10 Must Read Books for Cinematographer
What’s that you say? A book? You do remember books, don’t you? We know they’re pretty old school but sometimes there’s nothing quite like committing yourself to reading a book about what you love, in this case, cinematography books! It’s also a great to have a bookshelf that inspires you to learn and to study. If you want to be a great cinematographer, you really do have to research and educate yourself on this unique art. This article lists ten such books on cinematography and lighting that you shouldn’t start without.
Remember, cinematography is not ‘which camera to buy’. It is the art of brewing aesthetics, composition, movement, exposure and lighting. You better ensure your brew is tasty.
Here are my picks:
A Shot in the Dark
By Jay Holben
Lighting, it’s all about the lighting and this book takes us deep down into the theory of lighting and the contribution it has to film. A Shot in the Dark: A Creative Guide to Digital Video Lighting on (Almost) No Budget teaches us how to improve our amateur footage to that of a professional film production.
Cinematography: Theory and Practice: Image Making for Cinematographers and Directors
By Blain Brown
This book goes into the concepts and thought processes of being a cinematographer. Shooting with artistry, efficiently and professionally. This is a leading book in the field of cinematography that also goes into the more practical elements of equipment and technology.
Reflections: Twenty-One Cinematographers at Work
By Benjamin Bergery
A great read for some case studies of film lighting by some of the world’s leading cinematographers. The book includes lighting diagrams, reference images and shots from footage to accompany the case studies and highlight the content.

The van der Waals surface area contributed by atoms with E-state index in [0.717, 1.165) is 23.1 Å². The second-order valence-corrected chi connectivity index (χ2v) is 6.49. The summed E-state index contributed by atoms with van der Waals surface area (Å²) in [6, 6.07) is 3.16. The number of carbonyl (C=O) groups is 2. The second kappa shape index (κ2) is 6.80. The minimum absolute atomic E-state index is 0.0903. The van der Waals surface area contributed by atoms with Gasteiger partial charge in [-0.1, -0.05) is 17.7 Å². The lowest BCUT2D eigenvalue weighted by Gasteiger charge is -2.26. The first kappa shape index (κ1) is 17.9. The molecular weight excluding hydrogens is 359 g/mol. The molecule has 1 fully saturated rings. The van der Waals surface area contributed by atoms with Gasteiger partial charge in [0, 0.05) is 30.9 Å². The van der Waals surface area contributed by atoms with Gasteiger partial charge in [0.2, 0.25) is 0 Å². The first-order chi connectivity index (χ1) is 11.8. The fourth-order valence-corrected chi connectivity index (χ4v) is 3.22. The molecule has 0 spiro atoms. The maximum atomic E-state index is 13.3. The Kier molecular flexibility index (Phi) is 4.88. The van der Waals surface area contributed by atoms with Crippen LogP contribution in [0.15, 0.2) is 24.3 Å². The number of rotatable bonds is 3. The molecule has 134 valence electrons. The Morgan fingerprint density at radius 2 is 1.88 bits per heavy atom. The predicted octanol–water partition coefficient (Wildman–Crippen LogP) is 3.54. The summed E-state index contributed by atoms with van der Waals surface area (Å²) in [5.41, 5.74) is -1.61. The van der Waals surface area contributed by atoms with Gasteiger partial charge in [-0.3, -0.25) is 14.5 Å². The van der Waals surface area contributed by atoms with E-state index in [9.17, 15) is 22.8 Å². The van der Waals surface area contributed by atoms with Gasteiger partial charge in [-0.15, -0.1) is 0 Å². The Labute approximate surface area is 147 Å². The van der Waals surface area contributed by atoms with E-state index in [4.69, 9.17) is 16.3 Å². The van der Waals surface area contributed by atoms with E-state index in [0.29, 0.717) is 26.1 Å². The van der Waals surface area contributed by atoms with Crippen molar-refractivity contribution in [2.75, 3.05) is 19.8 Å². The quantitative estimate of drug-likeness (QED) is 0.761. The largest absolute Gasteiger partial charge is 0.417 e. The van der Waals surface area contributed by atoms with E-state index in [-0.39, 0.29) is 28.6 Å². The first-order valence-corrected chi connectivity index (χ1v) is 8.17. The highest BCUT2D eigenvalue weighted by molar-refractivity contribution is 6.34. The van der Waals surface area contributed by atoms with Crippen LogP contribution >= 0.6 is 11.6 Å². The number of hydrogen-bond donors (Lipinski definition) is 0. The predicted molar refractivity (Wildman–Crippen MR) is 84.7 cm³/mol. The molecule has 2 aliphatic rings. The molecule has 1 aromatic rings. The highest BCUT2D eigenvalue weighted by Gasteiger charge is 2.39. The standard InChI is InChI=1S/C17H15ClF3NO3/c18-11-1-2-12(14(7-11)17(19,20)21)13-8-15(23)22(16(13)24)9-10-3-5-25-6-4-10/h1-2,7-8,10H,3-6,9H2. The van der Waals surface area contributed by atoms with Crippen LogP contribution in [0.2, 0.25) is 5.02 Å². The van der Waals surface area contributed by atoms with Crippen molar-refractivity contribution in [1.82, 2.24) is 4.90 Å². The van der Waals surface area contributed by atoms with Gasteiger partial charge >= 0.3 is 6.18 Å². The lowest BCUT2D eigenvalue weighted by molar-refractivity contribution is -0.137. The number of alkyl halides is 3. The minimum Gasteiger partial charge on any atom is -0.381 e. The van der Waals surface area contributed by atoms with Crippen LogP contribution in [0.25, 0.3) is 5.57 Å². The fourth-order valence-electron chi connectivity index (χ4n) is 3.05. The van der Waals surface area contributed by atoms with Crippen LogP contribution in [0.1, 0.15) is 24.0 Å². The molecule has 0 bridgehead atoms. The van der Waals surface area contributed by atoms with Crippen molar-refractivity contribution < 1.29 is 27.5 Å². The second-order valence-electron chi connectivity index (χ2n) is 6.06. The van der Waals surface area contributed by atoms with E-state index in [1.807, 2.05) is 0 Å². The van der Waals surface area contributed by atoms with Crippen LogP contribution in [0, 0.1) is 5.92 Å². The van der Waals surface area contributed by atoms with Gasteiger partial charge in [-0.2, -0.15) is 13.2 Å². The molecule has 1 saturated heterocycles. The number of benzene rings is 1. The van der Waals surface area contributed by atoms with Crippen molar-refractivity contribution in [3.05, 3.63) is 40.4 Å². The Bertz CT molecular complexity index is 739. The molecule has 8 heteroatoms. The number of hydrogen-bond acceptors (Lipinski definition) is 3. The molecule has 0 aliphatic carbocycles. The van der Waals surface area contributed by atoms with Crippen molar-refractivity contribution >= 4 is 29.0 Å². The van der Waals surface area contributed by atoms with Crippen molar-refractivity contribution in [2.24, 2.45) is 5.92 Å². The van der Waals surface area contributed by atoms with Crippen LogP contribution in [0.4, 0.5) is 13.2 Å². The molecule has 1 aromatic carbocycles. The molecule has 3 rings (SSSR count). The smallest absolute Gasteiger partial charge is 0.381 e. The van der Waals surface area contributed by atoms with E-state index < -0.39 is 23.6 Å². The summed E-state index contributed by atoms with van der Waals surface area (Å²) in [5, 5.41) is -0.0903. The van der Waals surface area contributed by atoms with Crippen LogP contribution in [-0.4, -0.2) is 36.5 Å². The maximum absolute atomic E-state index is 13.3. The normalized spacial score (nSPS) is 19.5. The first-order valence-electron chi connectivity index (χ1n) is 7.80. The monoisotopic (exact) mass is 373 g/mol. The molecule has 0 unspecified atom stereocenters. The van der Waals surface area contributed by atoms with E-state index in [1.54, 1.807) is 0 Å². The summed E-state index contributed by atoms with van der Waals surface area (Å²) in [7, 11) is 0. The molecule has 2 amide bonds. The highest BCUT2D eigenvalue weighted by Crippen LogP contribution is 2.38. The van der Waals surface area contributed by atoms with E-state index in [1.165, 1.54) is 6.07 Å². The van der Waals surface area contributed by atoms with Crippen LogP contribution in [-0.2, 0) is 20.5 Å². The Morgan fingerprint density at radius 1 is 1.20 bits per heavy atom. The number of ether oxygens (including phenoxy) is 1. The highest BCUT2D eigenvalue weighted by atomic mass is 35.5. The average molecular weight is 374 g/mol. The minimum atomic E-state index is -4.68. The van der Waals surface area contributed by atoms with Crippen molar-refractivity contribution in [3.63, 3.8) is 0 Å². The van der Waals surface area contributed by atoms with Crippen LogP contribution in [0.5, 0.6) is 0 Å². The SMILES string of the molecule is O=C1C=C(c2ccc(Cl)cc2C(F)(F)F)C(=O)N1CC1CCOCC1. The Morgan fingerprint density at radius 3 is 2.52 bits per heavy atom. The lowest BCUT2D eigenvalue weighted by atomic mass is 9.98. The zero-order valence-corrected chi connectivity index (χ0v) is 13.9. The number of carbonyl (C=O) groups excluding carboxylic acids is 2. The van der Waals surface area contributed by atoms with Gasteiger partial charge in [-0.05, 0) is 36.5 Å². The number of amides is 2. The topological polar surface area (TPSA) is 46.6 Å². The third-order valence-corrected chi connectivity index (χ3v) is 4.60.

Painting with Light
By John Alton
John Alton is best known for his highly stylized film noir classics T-Men, He Walked by Night, and The Big Combo. During the early days of cinema, Alton earned a reputation as one of Hollywood’s consummate craftsmen through his visual signature of crisp shadows and sculpted beams of light.
Storaro: Writing with Light
By Vittorio Storaro
Three times Oscar winner Vittorio Storaro is surely one of the greatest cinematographers in history. Storaro shares his thoughts and insights into the world of cinematography and gives a comprehensive look at the art of film.
By Kurt Lancaster
In today’s world, where everyone is able to shoot in raw relatively inexpensively, Lancaster takes a look at the birth of the new cameras shaping history. Shooting and Color Grading with the Ikonoskop, Digital Bolex, and Blackmagic Cinema Cameras.
Cinematographer Style Book (Vol.2)
By Various Cinematographers
This is the second part of the much loved Cinematographer Style Trilogy. Of course, go and grab the first book too! This book is full of transcripts packed with advice and tips from world renowned cinematographers.
Film Lighting: Talks with Hollywood’s Cinematographers and Gaffers
By Kris Malkiewicz
Based on extensive interviews with leading cinematographers and gaffers in the film industry, this is another must read for all aspiring and practicing cinematographers. The book goes into detail on innovation within the industry, establishing visual concepts and much more.
Master Shots Vol 1, 2nd edition: 100 Advanced Camera Techniques to Get an Expensive Look on your Low Budget Movie
By Christopher Kenworthy
Regardless of your budget you will want your film to look as good as possible. As a cinematographer, it’s important to understand how you execute professional looking shots whilst working within your budget. This is a great book for all indie filmmakers, especially those with a keen cinematography eye.
Cinematic Storytelling: The 100 Most Powerful Film Conventions Every Filmmaker Must Know
By Jennifer Van Sijll
This book crosses over a into directing and screenwriting. The last of our cinematography books goes into how masters of those arts, like Tarantino, use cinematography to help to tell their stories. Jennifer Van Sijll writes about how to use cinematography to pump up action, create memorable characters and energise your film.
That’s the list. There’s only so much books or teachers can teach you. Eventually you have to start doing things yourself. You have to learn to teach yourself. It’ll take a lot of failure before you see consistent successes, and that’s the point of it all.